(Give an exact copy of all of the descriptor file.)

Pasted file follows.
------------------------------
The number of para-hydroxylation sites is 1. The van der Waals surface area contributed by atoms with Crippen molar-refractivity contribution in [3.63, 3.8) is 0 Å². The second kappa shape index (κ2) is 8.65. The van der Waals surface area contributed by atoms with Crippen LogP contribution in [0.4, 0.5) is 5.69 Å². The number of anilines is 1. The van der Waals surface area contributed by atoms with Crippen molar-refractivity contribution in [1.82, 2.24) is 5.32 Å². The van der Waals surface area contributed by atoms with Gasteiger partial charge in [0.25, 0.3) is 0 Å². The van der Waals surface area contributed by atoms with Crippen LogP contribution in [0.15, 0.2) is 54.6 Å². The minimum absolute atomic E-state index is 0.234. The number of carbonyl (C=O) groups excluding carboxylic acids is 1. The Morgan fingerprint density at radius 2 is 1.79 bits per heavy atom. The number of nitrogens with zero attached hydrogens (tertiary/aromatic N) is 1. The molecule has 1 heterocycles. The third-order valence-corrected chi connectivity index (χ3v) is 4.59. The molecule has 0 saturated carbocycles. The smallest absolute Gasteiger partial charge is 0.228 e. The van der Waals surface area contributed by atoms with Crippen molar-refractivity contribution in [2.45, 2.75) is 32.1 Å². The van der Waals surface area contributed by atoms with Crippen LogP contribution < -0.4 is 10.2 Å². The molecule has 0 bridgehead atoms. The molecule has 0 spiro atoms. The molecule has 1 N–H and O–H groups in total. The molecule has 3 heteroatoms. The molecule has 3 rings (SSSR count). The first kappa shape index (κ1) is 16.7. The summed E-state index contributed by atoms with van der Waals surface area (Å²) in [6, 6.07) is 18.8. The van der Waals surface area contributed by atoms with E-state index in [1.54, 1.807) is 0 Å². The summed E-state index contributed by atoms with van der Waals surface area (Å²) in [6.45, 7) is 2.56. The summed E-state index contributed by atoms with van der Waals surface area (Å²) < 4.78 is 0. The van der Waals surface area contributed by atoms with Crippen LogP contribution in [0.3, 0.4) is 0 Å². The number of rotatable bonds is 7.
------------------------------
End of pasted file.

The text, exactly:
The number of para-hydroxylation sites is 1. The van der Waals surface area contributed by atoms with Crippen molar-refractivity contribution in [3.63, 3.8) is 0 Å². The second kappa shape index (κ2) is 8.65. The van der Waals surface area contributed by atoms with Crippen LogP contribution in [0.4, 0.5) is 5.69 Å². The number of anilines is 1. The van der Waals surface area contributed by atoms with Crippen molar-refractivity contribution in [1.82, 2.24) is 5.32 Å². The van der Waals surface area contributed by atoms with Gasteiger partial charge in [0.25, 0.3) is 0 Å². The van der Waals surface area contributed by atoms with Crippen LogP contribution in [0.15, 0.2) is 54.6 Å². The minimum absolute atomic E-state index is 0.234. The number of carbonyl (C=O) groups excluding carboxylic acids is 1. The Morgan fingerprint density at radius 2 is 1.79 bits per heavy atom. The number of nitrogens with zero attached hydrogens (tertiary/aromatic N) is 1. The molecule has 1 heterocycles. The third-order valence-corrected chi connectivity index (χ3v) is 4.59. The molecule has 0 saturated carbocycles. The smallest absolute Gasteiger partial charge is 0.228 e. The van der Waals surface area contributed by atoms with Crippen molar-refractivity contribution in [2.45, 2.75) is 32.1 Å². The van der Waals surface area contributed by atoms with Crippen LogP contribution < -0.4 is 10.2 Å². The molecule has 0 bridgehead atoms. The molecule has 0 spiro atoms. The molecule has 1 N–H and O–H groups in total. The molecule has 3 heteroatoms. The molecule has 3 rings (SSSR count). The first kappa shape index (κ1) is 16.7. The summed E-state index contributed by atoms with van der Waals surface area (Å²) in [6, 6.07) is 18.8. The van der Waals surface area contributed by atoms with E-state index in [1.54, 1.807) is 0 Å². The summed E-state index contributed by atoms with van der Waals surface area (Å²) in [6.45, 7) is 2.56. The summed E-state index contributed by atoms with van der Waals surface area (Å²) < 4.78 is 0. The van der Waals surface area contributed by atoms with Crippen LogP contribution in [0.3, 0.4) is 0 Å². The number of rotatable bonds is 7.